Other Factors

Maternal Mental Illnesses:

Postpartum "Blues", Depression, & Psychosis

Mental illnesses such as depression and anxiety are conditions where a person’s thinking, mood and behaviours severely and negatively impact how a person functions in his or her life.


Mental illness that occurs in pregnancy or after having a baby is referred to as maternal mental illness.

If left untreated, maternal mental illnesses can have negative effects on both the mother and her child{ren}.

For the mother, it can put her at risk for premature delivery or may affect her ability to meet her own self care needs.

Likewise it can affect the child's care needs and put its health and development at risk, as parents may have altered ability to be attentive, attuned and able to respond appropriately to the infant or child{ren}.

Encouraging women to speak to a health care provider and get help early benefits both themselves and their children.

Types of Maternal Mental Illnesses:

Postpartum "blues"  refers to the negative feelings (mild anxiety & depression) and mood shifts a mother experiences after birth of a child or in some cases prenatally. These "blues" are very common. Up to 84% of new mothers will experience it. These negative feelings and mood shifts can last up to 2 weeks. They usually peak on day 3 to 5 postpartum and usually improve by day 12. 


Postpartum Depression is similar to Postpartum "blues" however, the symptoms are more severe and the duration tends to be longer. It is part of the spectrum of postpartum mood disorders. Postpartum Depression occurs in up to 19% of women.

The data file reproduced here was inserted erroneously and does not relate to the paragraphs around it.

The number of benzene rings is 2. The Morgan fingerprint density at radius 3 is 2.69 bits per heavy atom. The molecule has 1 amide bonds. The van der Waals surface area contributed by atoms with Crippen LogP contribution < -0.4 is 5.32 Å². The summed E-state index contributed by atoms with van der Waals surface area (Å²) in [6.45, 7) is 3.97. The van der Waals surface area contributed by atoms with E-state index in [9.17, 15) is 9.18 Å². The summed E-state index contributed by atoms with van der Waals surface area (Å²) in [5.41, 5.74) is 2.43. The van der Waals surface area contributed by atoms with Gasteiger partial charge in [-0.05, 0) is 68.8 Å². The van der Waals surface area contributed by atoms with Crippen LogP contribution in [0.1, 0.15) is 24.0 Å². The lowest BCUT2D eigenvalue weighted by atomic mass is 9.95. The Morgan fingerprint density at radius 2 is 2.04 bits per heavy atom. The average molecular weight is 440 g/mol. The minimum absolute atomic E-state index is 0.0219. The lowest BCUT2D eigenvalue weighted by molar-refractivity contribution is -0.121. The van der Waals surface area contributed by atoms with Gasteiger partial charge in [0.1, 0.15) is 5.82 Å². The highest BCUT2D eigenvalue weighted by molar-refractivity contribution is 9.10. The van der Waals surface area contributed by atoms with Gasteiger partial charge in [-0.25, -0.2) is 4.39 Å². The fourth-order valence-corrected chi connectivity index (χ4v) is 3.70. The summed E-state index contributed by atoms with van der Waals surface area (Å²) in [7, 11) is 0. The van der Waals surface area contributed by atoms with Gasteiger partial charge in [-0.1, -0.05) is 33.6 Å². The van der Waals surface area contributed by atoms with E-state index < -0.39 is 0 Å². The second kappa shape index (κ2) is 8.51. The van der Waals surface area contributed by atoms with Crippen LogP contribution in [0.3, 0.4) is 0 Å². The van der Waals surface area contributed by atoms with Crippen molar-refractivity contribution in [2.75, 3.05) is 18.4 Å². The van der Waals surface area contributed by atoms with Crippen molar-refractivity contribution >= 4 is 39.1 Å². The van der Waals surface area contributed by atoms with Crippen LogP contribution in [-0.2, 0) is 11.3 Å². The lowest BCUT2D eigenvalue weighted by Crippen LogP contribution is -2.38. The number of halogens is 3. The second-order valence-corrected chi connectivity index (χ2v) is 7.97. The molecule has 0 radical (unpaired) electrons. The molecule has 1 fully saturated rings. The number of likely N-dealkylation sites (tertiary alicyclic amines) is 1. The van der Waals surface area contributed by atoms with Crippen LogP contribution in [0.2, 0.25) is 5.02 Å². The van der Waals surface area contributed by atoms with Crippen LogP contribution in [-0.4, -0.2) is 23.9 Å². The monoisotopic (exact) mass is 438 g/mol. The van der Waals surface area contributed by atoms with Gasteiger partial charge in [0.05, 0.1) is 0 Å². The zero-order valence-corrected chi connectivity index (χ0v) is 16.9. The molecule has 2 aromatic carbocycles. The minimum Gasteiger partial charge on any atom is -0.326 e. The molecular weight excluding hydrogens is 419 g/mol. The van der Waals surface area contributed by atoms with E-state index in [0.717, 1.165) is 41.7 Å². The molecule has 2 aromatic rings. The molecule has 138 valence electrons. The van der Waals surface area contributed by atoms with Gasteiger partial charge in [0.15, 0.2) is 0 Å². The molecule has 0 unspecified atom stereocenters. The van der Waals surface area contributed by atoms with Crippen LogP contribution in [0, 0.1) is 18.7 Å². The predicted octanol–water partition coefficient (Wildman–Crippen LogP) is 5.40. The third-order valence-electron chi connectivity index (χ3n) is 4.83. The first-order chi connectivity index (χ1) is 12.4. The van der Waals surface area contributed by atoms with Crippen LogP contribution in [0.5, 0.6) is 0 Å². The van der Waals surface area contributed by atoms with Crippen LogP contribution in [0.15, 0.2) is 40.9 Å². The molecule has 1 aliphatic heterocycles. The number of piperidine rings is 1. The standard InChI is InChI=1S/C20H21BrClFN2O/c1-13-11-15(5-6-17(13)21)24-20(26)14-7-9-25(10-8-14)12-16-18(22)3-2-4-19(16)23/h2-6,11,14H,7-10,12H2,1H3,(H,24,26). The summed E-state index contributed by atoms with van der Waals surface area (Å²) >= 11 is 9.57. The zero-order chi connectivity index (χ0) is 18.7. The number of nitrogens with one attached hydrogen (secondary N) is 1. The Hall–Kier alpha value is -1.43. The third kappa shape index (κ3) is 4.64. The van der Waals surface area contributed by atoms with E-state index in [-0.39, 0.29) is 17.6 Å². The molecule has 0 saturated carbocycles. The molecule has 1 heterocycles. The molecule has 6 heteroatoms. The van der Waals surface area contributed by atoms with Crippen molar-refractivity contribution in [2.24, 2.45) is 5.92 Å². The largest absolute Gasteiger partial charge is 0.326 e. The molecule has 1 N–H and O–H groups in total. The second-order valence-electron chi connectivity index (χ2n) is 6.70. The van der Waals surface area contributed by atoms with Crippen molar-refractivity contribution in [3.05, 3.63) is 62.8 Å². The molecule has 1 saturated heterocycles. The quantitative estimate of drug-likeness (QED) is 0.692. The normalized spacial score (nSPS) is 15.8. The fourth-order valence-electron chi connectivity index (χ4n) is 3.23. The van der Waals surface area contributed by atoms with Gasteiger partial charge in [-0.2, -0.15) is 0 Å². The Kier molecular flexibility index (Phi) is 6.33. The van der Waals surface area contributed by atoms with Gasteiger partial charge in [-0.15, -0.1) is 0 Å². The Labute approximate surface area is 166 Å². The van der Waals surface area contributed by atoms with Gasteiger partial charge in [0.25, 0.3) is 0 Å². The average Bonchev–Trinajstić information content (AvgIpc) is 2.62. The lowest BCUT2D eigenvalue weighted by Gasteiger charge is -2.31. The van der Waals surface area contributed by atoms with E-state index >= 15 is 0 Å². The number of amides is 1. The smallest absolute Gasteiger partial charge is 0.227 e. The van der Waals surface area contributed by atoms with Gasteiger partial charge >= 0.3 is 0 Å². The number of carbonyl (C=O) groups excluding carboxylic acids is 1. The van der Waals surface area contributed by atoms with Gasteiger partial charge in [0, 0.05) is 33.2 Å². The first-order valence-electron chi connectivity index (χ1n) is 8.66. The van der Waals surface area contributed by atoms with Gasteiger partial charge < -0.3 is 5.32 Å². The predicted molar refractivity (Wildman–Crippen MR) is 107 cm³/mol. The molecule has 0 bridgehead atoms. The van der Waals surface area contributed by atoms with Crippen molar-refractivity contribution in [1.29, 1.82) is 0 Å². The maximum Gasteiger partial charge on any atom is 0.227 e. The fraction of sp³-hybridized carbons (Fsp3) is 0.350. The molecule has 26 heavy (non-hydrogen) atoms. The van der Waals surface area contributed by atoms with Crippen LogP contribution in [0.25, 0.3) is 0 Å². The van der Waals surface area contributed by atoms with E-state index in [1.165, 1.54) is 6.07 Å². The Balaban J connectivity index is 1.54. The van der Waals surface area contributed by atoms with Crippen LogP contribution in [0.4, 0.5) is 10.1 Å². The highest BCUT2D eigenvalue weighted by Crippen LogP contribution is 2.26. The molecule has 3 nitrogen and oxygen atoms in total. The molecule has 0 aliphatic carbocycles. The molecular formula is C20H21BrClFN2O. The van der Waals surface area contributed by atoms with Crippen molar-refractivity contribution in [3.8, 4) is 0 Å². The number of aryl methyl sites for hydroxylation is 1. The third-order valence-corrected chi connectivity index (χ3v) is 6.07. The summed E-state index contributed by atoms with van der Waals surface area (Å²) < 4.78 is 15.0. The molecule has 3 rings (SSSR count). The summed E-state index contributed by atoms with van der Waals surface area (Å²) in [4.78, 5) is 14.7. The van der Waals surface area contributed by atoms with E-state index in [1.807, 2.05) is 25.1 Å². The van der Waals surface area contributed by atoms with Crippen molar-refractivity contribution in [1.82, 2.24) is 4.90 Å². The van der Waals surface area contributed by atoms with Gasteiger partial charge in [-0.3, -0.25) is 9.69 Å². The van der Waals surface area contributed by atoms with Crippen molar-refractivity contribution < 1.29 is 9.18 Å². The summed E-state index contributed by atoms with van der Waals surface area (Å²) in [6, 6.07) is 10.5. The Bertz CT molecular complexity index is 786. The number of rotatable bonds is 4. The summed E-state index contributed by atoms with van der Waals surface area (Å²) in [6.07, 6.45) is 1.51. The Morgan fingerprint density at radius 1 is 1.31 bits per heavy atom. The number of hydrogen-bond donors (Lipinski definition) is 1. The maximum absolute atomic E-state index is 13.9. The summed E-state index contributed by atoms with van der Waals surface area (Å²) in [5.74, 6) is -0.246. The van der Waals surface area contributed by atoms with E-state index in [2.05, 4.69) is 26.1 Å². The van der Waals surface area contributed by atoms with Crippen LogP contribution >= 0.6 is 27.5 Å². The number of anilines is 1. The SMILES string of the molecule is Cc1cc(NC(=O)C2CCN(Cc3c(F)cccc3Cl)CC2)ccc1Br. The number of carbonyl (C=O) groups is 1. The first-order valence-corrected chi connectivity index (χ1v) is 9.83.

Postpartum Psychosis is a rare but serious mental illness. The onset usually happens rapidly, in the first few weeks after childbirth. Postpartum psychosis requires immediate medical attention.






Who may be more vulnerable to experiencing Maternal Mental Illnesses include? Women with the following Risk Factors:

  • Personal history of anxiety, depression or other mental illnesses

  • Family history of poor mental health

  • Conflict with the partner relationship

  • Lack of practical, financial or emotional supports

  • Poor social support

  • Stressful life events, e.g. recent move to new culture, infertility, pregnancy loss, unhealthy relationships, loss of a family member or friend

If there are concerns of maternal mental illness, or if the woman has risk factors, advise the woman/family to contact her primary health care provider

Red Flags for Postpartum "Blues" & Depression: If mom is experiencing any of the following beyond 2 weeks of the birth of the child:

 General feelings of unhappiness without reason


 Mood swings



 Changes in appetite


 Loneliness or isolation

 Worry about their ability as a mother

 Conflicts in their roles and relationships

 Inability to cope

 Reduced interest or pleasure in family and/or activities

 Poor attachment (e.g., unable to read baby’s cues)​

 Thoughts of harming self or baby

 Recent stressful life event

 Substance abuse

Red Flags for Postpartum Psychosis: If mom is experiencing any of the following symptoms:

 Dramatic changes in mood i.e. from elated to depressed

 Out of touch with reality; cognitive impairment
 Severe depression

 Delusions and/or hallucinations
 Thoughts of harming self or baby

If the mother has any of the above symptoms of postpartum psychosis, DO NOT WAIT:


  • Establish the safety of the baby and/or child(ren)

  • Do not leave the mother alone


For more information on how red flag behaviours may be present in families experiencing maternal mental illnesses, please see sections on: Attachment, Social/Emotional, Abuse, Behaviour, Family Environmental Stressors



Services and Information related to Maternal Mental Illness:

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